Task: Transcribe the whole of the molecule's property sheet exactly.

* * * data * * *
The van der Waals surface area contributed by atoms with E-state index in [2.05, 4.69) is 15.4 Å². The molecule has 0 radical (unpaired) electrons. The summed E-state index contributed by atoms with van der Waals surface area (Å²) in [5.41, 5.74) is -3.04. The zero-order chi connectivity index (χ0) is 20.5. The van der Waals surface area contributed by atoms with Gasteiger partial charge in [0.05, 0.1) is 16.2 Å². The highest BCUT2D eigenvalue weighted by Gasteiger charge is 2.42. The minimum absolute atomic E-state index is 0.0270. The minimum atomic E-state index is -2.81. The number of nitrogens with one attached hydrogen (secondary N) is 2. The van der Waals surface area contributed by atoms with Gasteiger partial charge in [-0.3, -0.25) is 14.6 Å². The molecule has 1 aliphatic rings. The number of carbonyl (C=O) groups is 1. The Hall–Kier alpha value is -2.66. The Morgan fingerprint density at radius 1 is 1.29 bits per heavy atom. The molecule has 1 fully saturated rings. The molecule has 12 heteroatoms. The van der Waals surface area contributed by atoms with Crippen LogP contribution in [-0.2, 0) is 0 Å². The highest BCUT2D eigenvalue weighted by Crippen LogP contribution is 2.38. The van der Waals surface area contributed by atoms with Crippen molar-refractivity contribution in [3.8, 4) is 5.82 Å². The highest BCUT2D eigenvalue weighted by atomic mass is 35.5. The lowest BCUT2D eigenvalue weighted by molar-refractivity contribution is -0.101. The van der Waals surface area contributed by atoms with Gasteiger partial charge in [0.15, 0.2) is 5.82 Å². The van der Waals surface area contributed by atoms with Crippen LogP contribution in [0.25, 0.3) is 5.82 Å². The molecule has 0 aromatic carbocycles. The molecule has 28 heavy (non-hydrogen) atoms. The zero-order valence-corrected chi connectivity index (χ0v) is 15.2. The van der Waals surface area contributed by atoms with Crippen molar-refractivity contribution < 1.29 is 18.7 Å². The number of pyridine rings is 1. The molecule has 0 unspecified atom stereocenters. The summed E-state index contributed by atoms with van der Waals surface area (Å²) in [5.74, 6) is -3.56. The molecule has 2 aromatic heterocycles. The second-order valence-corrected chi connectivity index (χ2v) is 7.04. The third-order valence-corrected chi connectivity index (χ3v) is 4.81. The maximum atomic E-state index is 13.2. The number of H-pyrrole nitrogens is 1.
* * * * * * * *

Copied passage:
The van der Waals surface area contributed by atoms with E-state index in [2.05, 4.69) is 15.4 Å². The molecule has 0 radical (unpaired) electrons. The summed E-state index contributed by atoms with van der Waals surface area (Å²) in [5.41, 5.74) is -3.04. The zero-order chi connectivity index (χ0) is 20.5. The van der Waals surface area contributed by atoms with Gasteiger partial charge in [0.05, 0.1) is 16.2 Å². The highest BCUT2D eigenvalue weighted by Gasteiger charge is 2.42. The minimum absolute atomic E-state index is 0.0270. The minimum atomic E-state index is -2.81. The number of nitrogens with one attached hydrogen (secondary N) is 2. The van der Waals surface area contributed by atoms with Gasteiger partial charge in [-0.3, -0.25) is 14.6 Å². The molecule has 1 aliphatic rings. The number of carbonyl (C=O) groups is 1. The Hall–Kier alpha value is -2.66. The Morgan fingerprint density at radius 1 is 1.29 bits per heavy atom. The molecule has 1 fully saturated rings. The molecule has 12 heteroatoms. The van der Waals surface area contributed by atoms with Crippen LogP contribution in [-0.2, 0) is 0 Å². The highest BCUT2D eigenvalue weighted by Crippen LogP contribution is 2.38. The van der Waals surface area contributed by atoms with Crippen molar-refractivity contribution in [3.8, 4) is 5.82 Å². The highest BCUT2D eigenvalue weighted by atomic mass is 35.5. The lowest BCUT2D eigenvalue weighted by molar-refractivity contribution is -0.101. The van der Waals surface area contributed by atoms with Gasteiger partial charge in [0.15, 0.2) is 5.82 Å². The van der Waals surface area contributed by atoms with Crippen LogP contribution in [0.25, 0.3) is 5.82 Å². The molecule has 0 aromatic carbocycles. The molecule has 28 heavy (non-hydrogen) atoms. The zero-order valence-corrected chi connectivity index (χ0v) is 15.2. The van der Waals surface area contributed by atoms with Crippen molar-refractivity contribution < 1.29 is 18.7 Å². The number of pyridine rings is 1. The molecule has 0 unspecified atom stereocenters. The summed E-state index contributed by atoms with van der Waals surface area (Å²) in [5.74, 6) is -3.56. The molecule has 2 aromatic heterocycles. The second-order valence-corrected chi connectivity index (χ2v) is 7.04. The third-order valence-corrected chi connectivity index (χ3v) is 4.81. The maximum atomic E-state index is 13.2. The number of H-pyrrole nitrogens is 1.